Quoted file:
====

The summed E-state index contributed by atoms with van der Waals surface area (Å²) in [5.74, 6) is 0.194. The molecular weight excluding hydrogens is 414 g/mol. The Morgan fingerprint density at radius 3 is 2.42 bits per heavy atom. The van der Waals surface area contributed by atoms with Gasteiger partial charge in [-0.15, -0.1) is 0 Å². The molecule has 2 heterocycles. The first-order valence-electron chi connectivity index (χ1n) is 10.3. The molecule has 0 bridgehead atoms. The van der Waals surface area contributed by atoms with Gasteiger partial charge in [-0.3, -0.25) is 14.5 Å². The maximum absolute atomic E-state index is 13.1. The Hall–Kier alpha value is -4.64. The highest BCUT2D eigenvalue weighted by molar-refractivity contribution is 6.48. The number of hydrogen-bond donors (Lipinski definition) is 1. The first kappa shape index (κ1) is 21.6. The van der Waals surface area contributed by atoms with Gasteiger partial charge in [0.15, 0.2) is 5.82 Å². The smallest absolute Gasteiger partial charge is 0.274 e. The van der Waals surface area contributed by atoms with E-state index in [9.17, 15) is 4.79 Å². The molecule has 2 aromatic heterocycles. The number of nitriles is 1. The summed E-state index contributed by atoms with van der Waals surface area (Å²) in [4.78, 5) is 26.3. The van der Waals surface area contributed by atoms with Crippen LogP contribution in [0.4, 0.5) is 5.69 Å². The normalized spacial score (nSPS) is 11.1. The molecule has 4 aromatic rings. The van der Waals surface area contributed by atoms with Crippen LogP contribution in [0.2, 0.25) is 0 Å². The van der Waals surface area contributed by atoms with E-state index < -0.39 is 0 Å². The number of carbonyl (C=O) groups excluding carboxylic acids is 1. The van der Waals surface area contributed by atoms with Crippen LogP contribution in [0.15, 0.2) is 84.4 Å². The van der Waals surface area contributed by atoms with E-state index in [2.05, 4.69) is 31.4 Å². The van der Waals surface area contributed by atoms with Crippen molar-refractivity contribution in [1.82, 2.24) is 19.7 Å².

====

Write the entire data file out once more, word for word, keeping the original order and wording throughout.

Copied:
The summed E-state index contributed by atoms with van der Waals surface area (Å²) in [5.74, 6) is 0.194. The molecular weight excluding hydrogens is 414 g/mol. The Morgan fingerprint density at radius 3 is 2.42 bits per heavy atom. The van der Waals surface area contributed by atoms with Gasteiger partial charge in [-0.15, -0.1) is 0 Å². The molecule has 2 heterocycles. The first-order valence-electron chi connectivity index (χ1n) is 10.3. The molecule has 0 bridgehead atoms. The van der Waals surface area contributed by atoms with Gasteiger partial charge in [-0.3, -0.25) is 14.5 Å². The maximum absolute atomic E-state index is 13.1. The Hall–Kier alpha value is -4.64. The highest BCUT2D eigenvalue weighted by molar-refractivity contribution is 6.48. The number of hydrogen-bond donors (Lipinski definition) is 1. The first kappa shape index (κ1) is 21.6. The van der Waals surface area contributed by atoms with Gasteiger partial charge in [0.15, 0.2) is 5.82 Å². The smallest absolute Gasteiger partial charge is 0.274 e. The van der Waals surface area contributed by atoms with E-state index in [9.17, 15) is 4.79 Å². The molecule has 2 aromatic heterocycles. The number of nitriles is 1. The summed E-state index contributed by atoms with van der Waals surface area (Å²) in [4.78, 5) is 26.3. The van der Waals surface area contributed by atoms with Crippen LogP contribution in [0.4, 0.5) is 5.69 Å². The normalized spacial score (nSPS) is 11.1. The molecule has 4 aromatic rings. The van der Waals surface area contributed by atoms with Crippen LogP contribution in [0.2, 0.25) is 0 Å². The van der Waals surface area contributed by atoms with E-state index < -0.39 is 0 Å². The number of carbonyl (C=O) groups excluding carboxylic acids is 1. The van der Waals surface area contributed by atoms with Crippen LogP contribution in [0.15, 0.2) is 84.4 Å². The van der Waals surface area contributed by atoms with E-state index in [2.05, 4.69) is 31.4 Å². The van der Waals surface area contributed by atoms with Crippen molar-refractivity contribution in [1.82, 2.24) is 19.7 Å².